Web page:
As the posters that adorn the walls attest, The Louisiana is the kind of venue an act plays at the lower ebbs of their career, whether it be on their sweeping arc to fame, or the slide back down into obscurity. But where does tonight’s act sit on this path? As always with Kevine Devine, it’s rather hard to say.
Before we get to the headline slot we have ‘local support’ from Owen Chambers, aka Tremolo Ghosts (***). Tonight is Owen‘s lucky night; the awkward stage banter lands just on the right side of charming and his simple songs of grim Welsh valleys and odes to local hotspots have enough warmth to be endearing. Aided by the intimate atmosphere of The Louisiana and the shortness of his set, it’s easy to forgive him for his nervousness.
A tiny attic room above a pub is not a venue you should find Kevin Devine (****) inhabiting. The size of his voice and emotionally-fraught delivery strains at the walls and low ceiling, calling for more ears to listen and more voices to sing along. Despite clearly evident talent, Devine has never quite ascended to the heights that his past tour comrades Brand New and Manchester Orchestra have managed to achieve. So, watching him in this environment already lends the evening something intangibly tragic.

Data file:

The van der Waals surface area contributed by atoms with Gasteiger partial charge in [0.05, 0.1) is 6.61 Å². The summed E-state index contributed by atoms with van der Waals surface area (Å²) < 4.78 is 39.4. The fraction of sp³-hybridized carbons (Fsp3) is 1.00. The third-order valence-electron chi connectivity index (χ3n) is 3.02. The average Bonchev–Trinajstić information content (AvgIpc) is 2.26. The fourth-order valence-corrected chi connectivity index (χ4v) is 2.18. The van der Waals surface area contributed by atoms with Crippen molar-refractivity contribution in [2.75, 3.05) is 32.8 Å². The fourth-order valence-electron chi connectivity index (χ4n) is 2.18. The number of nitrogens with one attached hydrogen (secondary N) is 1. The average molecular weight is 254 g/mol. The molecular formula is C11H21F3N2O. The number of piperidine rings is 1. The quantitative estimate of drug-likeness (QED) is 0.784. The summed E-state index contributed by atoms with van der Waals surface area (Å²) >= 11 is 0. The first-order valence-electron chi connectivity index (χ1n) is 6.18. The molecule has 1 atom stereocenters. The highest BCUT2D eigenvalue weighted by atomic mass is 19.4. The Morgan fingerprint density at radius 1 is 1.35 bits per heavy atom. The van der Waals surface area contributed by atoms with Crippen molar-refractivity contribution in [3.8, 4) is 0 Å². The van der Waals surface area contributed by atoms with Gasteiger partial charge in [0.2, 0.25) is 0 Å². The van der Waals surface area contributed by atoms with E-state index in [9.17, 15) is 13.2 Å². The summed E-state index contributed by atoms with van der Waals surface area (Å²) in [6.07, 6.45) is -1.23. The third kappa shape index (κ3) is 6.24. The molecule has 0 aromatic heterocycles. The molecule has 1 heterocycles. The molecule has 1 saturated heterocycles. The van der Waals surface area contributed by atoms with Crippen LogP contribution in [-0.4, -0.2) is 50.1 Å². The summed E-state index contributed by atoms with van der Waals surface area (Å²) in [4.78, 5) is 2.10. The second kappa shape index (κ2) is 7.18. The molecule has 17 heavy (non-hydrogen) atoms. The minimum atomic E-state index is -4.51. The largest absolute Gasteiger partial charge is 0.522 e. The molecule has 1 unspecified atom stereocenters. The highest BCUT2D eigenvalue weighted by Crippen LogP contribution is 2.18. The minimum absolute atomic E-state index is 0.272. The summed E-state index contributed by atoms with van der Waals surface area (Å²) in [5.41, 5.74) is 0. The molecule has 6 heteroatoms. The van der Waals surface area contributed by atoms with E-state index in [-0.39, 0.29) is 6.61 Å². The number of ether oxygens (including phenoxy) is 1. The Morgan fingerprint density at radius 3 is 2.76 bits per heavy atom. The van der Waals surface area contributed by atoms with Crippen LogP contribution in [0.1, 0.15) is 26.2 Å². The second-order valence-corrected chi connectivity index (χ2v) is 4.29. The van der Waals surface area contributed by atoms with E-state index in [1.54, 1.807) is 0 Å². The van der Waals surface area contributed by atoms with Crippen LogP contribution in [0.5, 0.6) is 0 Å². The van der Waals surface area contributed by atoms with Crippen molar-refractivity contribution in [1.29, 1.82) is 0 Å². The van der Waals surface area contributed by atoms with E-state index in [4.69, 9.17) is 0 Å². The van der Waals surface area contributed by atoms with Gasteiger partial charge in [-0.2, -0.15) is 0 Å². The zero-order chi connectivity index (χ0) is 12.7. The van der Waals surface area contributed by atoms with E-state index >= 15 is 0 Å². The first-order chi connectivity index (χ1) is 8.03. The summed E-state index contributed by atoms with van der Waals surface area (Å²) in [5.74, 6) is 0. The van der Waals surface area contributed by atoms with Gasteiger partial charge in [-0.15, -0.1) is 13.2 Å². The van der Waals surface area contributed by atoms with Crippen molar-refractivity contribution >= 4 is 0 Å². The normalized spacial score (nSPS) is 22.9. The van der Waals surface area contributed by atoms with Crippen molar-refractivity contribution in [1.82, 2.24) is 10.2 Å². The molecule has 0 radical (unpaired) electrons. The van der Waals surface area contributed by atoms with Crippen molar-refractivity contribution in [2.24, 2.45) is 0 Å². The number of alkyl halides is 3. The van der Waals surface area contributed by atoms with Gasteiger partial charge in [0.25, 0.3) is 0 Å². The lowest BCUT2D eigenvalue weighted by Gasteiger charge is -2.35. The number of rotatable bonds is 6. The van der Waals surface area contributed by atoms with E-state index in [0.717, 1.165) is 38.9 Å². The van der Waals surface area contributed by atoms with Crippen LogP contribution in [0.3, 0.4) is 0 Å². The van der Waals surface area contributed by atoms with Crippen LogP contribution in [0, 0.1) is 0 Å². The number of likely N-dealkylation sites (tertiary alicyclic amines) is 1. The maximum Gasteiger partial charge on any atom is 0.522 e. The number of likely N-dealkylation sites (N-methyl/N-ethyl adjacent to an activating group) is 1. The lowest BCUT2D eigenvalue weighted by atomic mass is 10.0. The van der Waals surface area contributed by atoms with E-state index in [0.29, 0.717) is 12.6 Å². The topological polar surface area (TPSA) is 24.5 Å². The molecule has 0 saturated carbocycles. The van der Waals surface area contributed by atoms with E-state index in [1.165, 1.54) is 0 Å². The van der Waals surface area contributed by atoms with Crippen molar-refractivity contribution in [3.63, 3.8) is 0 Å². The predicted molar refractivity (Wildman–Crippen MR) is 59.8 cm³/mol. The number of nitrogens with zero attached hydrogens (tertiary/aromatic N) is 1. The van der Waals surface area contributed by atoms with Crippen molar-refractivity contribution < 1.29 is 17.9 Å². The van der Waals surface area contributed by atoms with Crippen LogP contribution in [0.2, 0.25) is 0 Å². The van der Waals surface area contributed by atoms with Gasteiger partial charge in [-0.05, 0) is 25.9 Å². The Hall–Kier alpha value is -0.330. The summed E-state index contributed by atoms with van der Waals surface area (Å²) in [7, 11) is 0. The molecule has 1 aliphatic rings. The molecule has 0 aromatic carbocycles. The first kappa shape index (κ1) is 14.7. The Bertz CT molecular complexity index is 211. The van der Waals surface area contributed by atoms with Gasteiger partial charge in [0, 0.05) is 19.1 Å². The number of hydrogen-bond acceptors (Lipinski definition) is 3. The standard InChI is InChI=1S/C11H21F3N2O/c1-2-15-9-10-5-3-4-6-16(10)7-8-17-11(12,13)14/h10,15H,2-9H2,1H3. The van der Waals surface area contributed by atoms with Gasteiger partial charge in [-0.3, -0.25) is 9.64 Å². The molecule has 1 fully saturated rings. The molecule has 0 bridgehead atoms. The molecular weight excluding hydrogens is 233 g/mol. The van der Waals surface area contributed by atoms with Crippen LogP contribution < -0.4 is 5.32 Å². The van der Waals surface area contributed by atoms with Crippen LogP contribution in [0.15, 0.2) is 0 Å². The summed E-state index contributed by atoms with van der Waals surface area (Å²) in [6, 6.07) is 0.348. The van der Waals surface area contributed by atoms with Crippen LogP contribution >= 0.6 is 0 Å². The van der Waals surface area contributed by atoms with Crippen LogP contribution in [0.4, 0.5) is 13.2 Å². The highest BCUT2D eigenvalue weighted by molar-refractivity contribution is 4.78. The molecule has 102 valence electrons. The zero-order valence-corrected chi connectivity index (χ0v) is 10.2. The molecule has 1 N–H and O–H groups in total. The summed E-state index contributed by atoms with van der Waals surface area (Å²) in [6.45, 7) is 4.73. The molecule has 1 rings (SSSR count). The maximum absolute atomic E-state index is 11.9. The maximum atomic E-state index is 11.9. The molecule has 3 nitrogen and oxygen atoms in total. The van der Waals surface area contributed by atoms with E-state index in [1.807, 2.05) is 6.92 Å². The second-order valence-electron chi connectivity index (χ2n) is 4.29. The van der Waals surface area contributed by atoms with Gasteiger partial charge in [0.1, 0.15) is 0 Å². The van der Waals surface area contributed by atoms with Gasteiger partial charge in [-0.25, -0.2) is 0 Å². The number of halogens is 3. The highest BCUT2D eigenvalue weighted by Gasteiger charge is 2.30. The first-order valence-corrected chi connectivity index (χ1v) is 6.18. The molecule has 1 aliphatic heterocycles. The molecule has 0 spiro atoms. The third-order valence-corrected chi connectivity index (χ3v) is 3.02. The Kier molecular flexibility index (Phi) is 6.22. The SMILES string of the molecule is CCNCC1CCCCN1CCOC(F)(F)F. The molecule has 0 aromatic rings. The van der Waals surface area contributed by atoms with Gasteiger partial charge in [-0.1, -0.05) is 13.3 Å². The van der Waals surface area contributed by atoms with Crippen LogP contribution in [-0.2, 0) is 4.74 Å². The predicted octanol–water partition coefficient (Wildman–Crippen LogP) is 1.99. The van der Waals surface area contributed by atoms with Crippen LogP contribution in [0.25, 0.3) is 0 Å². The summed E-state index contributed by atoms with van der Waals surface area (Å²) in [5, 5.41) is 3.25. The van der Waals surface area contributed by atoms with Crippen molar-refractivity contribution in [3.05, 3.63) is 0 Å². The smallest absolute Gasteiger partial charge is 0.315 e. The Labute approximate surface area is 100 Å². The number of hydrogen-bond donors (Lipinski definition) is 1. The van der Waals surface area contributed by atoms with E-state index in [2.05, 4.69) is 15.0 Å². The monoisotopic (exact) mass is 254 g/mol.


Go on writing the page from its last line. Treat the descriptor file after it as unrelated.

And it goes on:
Tonight, Devine is the underdog, and he plays the role to brilliant effect. His songs, so often about being burned by love or life, take on a gut-wrenching poignancy live that is lacking on record. Material from his latest releases, ‘Bubblegum’ and ‘Bulldozer’, are favoured over earlier albums, but there are welcome visits to classics from ‘Brother’s Blood’ and other more obscure offerings.
There are points tonight where Devine truly steps up into spine-tingling territory. ‘Carnival’ sees neck tendons straining as he sings from the back of the stage, ratcheting up the emotional intensity. ‘Couldn’t Be Happier’ occupies the same spectrum but for the opposite reason. Dialled back and soft, it feels deeply personal, and it’s hard not to get swept up in his confessional style.
In 75 minutes there is anger, there is sadness and there is hope, each bottled into simple 3-minute songs delivered with the kind of frankness and lyrical clarity that makes the head spin. It’s a simple formula, but Devine has honed his delivery to a white hot point that makes him a presence impossible to ignore.
Written by Grant Bailey